Colorado community turns tragedy into triumph
by Nicole Esan, NFPA Public Affairs Intern
When the Waldo Canyon Fire roared into the community of Colorado Springs and destroyed 347 homes in 2012, residents quickly recognized their risk and knew they wanted to protect themselves and their property from future wildfires. Those knowing they needed to do mitigation around their property included Saint Michael’s Church.
TwoCor, a local religious-based nonprofit manual labor workforce that uses its funding to help build bridges that prepare young men and women, ages 13-18, for the workforce through mentoring, work, and activities that assist youth in the Colorado Springs community, and volunteers from Saint Michael’s Church worked together with the City of Colorado Springs Fire Department (CSFD) to perform wildfire mitigation on the church's five acre parcel on Saturday, May 2, as part of a Wildfire Community Preparedness Day project. This group was one of 65 awardees of a $500 State Farm grant towards their efforts.
“Hopefully this will be a leading example of how things should look and motivate people to do it on their own,” said program coordinator Jeremy Taylor, who initiated the project with the church and the TwoCor volunteers.
As a part of their initiative to reduce wildfire risk in the community, this group assisted in the chipping, pruning and hauling of slash material. They also provided safety training and fire ecology education. The intent was to help the Saint Michael’s community address their overall wildfire risk to the community and reduce the risk of wildfire damage to their properties while hoping to inspire neighbors to reduce their risk, in an effort to become an overall mitigated community in Pine Creek Estates.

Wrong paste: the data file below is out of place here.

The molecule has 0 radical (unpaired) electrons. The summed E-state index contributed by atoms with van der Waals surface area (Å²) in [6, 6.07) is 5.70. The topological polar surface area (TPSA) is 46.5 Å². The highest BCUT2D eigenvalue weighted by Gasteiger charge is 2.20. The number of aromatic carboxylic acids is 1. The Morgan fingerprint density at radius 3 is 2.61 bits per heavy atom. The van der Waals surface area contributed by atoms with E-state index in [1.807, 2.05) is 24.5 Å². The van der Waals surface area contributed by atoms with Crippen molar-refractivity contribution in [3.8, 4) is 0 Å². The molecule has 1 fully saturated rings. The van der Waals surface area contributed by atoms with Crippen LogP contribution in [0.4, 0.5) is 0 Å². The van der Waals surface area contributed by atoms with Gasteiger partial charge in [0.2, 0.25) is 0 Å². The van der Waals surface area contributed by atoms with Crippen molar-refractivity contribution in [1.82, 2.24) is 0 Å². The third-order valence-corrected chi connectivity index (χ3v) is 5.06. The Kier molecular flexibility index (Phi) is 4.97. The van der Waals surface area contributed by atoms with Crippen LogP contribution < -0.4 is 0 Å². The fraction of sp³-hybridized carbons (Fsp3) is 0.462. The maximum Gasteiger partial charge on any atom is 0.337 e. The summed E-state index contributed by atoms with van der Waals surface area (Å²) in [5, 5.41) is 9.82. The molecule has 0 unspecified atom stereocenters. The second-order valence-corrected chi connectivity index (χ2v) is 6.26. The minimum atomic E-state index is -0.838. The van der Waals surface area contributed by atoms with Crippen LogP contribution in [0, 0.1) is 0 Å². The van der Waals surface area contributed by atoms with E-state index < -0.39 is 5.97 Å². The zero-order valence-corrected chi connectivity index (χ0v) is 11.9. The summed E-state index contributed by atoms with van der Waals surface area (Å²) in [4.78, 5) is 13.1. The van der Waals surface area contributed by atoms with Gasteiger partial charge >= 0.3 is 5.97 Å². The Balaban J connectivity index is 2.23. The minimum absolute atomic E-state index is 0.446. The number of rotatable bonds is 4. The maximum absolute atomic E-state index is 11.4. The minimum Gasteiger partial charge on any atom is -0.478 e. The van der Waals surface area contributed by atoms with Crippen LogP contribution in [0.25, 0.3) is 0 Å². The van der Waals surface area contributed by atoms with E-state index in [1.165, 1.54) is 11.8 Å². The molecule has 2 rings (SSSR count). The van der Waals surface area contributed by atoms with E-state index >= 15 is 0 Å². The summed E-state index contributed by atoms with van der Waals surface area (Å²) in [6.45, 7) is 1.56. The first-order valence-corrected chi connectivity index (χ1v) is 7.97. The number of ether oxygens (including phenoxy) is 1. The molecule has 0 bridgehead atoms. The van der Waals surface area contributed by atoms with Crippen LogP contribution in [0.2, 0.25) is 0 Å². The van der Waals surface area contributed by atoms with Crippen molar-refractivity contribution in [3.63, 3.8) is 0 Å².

“A lot of folks have reached out (to say) that they wanted to help,” said Taylor. “Our efforts have been ongoing since last year when the Church reached out to us. They didn’t have the financial means to do a lot of the mitigation work so we met with them initially to assess their risk and what they can do overall to reduce risk in neighboring communities. We put them in the queue and offered to help.”
On Prep Day, May 2, nearly 50 volunteers worked on the mitigation project. The day began with a briefing on what was going to happen during the day and then the workforce was divided into groups across different locations throughout the property where they worked until lunch, which was provided by volunteers.
“Ultimately, with the combined efforts of the church and TwoCor, we can share the responsibility and make the community a safer place to live,” said Taylor.